“It does a huge amount of good,” said Sarah Somers, managing attorney for the nonprofit National Health Law Program in Chapel Hill, N.C. Somers described EPSDT as a “holistic benefit,” as it entails informing parents of what health services are available for their children and making sure medical professionals provide care. Health screenings are the core link between the child and treatment, she said. If children “can’t get the screenings, then they can’t get treatment or may not even know know they’re sick,” Somers said.
Insurers and providers are expected to cover the medical care for the Medicaid beneficiaries and earn a profit with the per enrollee monthly fees. “There is a built-in incentive to under-service that could lead to lower costs and higher profits,” Somers said.
In the suit, Wessner says that Aetna continued to enroll or list children with primary care providers it had no contract with. In May 2014, Aetna terminated its contract with eight Philadelphia-run health centers—taking them out of its network. But in February 2015, Aetna still had 491 children enrolled to receive care through the centers, the suit claims.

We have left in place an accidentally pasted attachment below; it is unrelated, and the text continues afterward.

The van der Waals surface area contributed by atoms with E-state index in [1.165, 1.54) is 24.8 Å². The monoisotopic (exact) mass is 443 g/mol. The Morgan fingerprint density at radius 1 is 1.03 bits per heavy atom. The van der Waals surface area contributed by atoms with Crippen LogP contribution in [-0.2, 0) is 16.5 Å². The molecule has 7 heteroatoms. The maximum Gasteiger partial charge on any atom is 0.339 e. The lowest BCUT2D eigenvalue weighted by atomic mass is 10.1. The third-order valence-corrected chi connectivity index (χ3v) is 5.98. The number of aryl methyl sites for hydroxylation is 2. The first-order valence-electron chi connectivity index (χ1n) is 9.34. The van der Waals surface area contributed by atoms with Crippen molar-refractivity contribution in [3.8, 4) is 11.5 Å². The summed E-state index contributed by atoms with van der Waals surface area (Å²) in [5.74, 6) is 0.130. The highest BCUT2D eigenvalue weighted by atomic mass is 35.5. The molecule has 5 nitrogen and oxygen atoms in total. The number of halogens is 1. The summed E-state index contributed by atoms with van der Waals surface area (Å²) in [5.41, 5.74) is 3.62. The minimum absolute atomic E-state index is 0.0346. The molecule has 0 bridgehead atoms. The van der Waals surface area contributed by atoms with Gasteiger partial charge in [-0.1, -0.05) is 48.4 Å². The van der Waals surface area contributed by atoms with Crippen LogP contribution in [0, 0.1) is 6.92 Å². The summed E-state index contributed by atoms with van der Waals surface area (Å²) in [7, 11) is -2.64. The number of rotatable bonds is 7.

Aetna also terminated its contract with the nonprofit Greater Philadelphia Health Action Inc., which operated seven facilities. But more than two years later, Aetna still assigned 348 children for care at their facilities, the suit claims.
A September 2016 compliance report for EPSDT showed there were 99,403 child beneficiaries assigned to 5,774 primary care providers. But 49 percent of those providers “had not seen a single one of their assigned patients for an annual EPSTD visit within the last 12 months,” the suit says.
In Bradford County, in northern Pennsylvania, Aetna listed 45 pediatric providers but only eight were accessible to enrollees, according to the suit. Some of those unavailable doctors had moved out of state to North Carolina, Arizona, Illinois, Maryland, or New York.
In Pike County, a rural area southeast of Scranton, all five of the pediatric providers in the Aetna network were not available to low-income kids, the suit claims.